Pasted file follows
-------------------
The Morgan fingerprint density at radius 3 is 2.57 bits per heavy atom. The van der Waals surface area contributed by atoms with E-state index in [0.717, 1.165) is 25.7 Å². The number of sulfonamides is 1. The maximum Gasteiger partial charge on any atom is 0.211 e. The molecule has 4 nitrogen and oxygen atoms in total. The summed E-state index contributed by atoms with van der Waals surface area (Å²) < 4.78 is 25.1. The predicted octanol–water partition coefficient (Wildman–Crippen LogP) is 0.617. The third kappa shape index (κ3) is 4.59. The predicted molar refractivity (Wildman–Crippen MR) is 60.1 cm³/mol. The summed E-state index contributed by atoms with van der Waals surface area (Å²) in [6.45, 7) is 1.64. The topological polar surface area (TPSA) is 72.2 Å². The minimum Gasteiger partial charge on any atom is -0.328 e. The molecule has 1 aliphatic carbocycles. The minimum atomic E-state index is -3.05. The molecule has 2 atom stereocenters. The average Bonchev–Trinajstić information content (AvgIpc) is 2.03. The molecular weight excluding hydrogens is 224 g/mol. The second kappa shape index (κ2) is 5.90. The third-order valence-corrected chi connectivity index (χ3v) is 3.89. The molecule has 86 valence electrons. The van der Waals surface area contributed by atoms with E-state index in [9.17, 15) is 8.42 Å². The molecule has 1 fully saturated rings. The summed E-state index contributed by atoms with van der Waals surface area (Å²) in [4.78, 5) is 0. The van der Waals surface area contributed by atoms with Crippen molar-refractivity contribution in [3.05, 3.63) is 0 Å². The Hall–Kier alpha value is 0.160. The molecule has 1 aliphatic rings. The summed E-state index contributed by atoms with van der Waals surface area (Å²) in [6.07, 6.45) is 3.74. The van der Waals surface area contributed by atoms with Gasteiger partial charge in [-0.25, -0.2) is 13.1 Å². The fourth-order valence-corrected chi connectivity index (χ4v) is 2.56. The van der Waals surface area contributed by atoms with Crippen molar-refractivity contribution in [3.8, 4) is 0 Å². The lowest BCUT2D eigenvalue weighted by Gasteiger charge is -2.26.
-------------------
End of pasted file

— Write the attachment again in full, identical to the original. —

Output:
The Morgan fingerprint density at radius 3 is 2.57 bits per heavy atom. The van der Waals surface area contributed by atoms with E-state index in [0.717, 1.165) is 25.7 Å². The number of sulfonamides is 1. The maximum Gasteiger partial charge on any atom is 0.211 e. The molecule has 4 nitrogen and oxygen atoms in total. The summed E-state index contributed by atoms with van der Waals surface area (Å²) < 4.78 is 25.1. The predicted octanol–water partition coefficient (Wildman–Crippen LogP) is 0.617. The third kappa shape index (κ3) is 4.59. The predicted molar refractivity (Wildman–Crippen MR) is 60.1 cm³/mol. The summed E-state index contributed by atoms with van der Waals surface area (Å²) in [6.45, 7) is 1.64. The topological polar surface area (TPSA) is 72.2 Å². The minimum Gasteiger partial charge on any atom is -0.328 e. The molecule has 1 aliphatic carbocycles. The minimum atomic E-state index is -3.05. The molecule has 2 atom stereocenters. The average Bonchev–Trinajstić information content (AvgIpc) is 2.03. The molecular weight excluding hydrogens is 224 g/mol. The second kappa shape index (κ2) is 5.90. The third-order valence-corrected chi connectivity index (χ3v) is 3.89. The molecule has 86 valence electrons. The van der Waals surface area contributed by atoms with E-state index in [9.17, 15) is 8.42 Å². The molecule has 1 fully saturated rings. The summed E-state index contributed by atoms with van der Waals surface area (Å²) in [4.78, 5) is 0. The van der Waals surface area contributed by atoms with Crippen molar-refractivity contribution in [3.05, 3.63) is 0 Å². The Hall–Kier alpha value is 0.160. The molecule has 1 aliphatic rings. The summed E-state index contributed by atoms with van der Waals surface area (Å²) in [6.07, 6.45) is 3.74. The van der Waals surface area contributed by atoms with Gasteiger partial charge in [-0.25, -0.2) is 13.1 Å². The fourth-order valence-corrected chi connectivity index (χ4v) is 2.56. The van der Waals surface area contributed by atoms with Crippen molar-refractivity contribution in [3.8, 4) is 0 Å². The lowest BCUT2D eigenvalue weighted by Gasteiger charge is -2.26.